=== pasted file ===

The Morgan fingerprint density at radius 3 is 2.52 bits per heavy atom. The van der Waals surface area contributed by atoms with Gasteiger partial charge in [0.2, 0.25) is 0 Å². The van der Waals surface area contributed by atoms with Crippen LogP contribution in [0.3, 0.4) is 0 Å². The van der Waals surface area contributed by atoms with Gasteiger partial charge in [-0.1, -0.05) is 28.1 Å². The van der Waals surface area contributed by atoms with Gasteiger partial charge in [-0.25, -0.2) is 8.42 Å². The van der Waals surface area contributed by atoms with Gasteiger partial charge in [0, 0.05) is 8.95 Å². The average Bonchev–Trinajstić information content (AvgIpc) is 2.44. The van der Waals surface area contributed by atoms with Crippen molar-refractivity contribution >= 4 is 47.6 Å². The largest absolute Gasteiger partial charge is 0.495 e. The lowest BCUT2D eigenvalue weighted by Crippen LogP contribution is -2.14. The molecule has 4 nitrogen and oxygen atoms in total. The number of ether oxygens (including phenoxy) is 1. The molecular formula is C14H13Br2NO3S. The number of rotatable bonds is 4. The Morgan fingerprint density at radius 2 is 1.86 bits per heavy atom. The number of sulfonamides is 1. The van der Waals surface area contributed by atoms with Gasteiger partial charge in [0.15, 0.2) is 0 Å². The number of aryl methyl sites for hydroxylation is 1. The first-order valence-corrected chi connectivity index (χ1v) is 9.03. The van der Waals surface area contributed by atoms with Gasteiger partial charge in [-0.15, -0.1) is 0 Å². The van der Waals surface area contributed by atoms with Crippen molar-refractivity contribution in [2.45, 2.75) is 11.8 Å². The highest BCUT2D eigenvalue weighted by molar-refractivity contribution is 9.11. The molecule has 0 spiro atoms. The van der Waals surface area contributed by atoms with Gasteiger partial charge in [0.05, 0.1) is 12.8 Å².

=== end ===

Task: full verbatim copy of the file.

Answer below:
The Morgan fingerprint density at radius 3 is 2.52 bits per heavy atom. The van der Waals surface area contributed by atoms with Gasteiger partial charge in [0.2, 0.25) is 0 Å². The van der Waals surface area contributed by atoms with Crippen LogP contribution in [0.3, 0.4) is 0 Å². The van der Waals surface area contributed by atoms with Gasteiger partial charge in [-0.1, -0.05) is 28.1 Å². The van der Waals surface area contributed by atoms with Gasteiger partial charge in [-0.25, -0.2) is 8.42 Å². The van der Waals surface area contributed by atoms with Gasteiger partial charge in [0, 0.05) is 8.95 Å². The average Bonchev–Trinajstić information content (AvgIpc) is 2.44. The van der Waals surface area contributed by atoms with Crippen molar-refractivity contribution >= 4 is 47.6 Å². The largest absolute Gasteiger partial charge is 0.495 e. The lowest BCUT2D eigenvalue weighted by Crippen LogP contribution is -2.14. The molecule has 4 nitrogen and oxygen atoms in total. The number of ether oxygens (including phenoxy) is 1. The molecular formula is C14H13Br2NO3S. The number of rotatable bonds is 4. The Morgan fingerprint density at radius 2 is 1.86 bits per heavy atom. The number of sulfonamides is 1. The van der Waals surface area contributed by atoms with Gasteiger partial charge in [0.15, 0.2) is 0 Å². The number of aryl methyl sites for hydroxylation is 1. The first-order valence-corrected chi connectivity index (χ1v) is 9.03. The van der Waals surface area contributed by atoms with Gasteiger partial charge in [-0.15, -0.1) is 0 Å². The van der Waals surface area contributed by atoms with Crippen molar-refractivity contribution in [2.45, 2.75) is 11.8 Å². The highest BCUT2D eigenvalue weighted by molar-refractivity contribution is 9.11. The molecule has 0 spiro atoms. The van der Waals surface area contributed by atoms with Gasteiger partial charge in [0.05, 0.1) is 12.8 Å².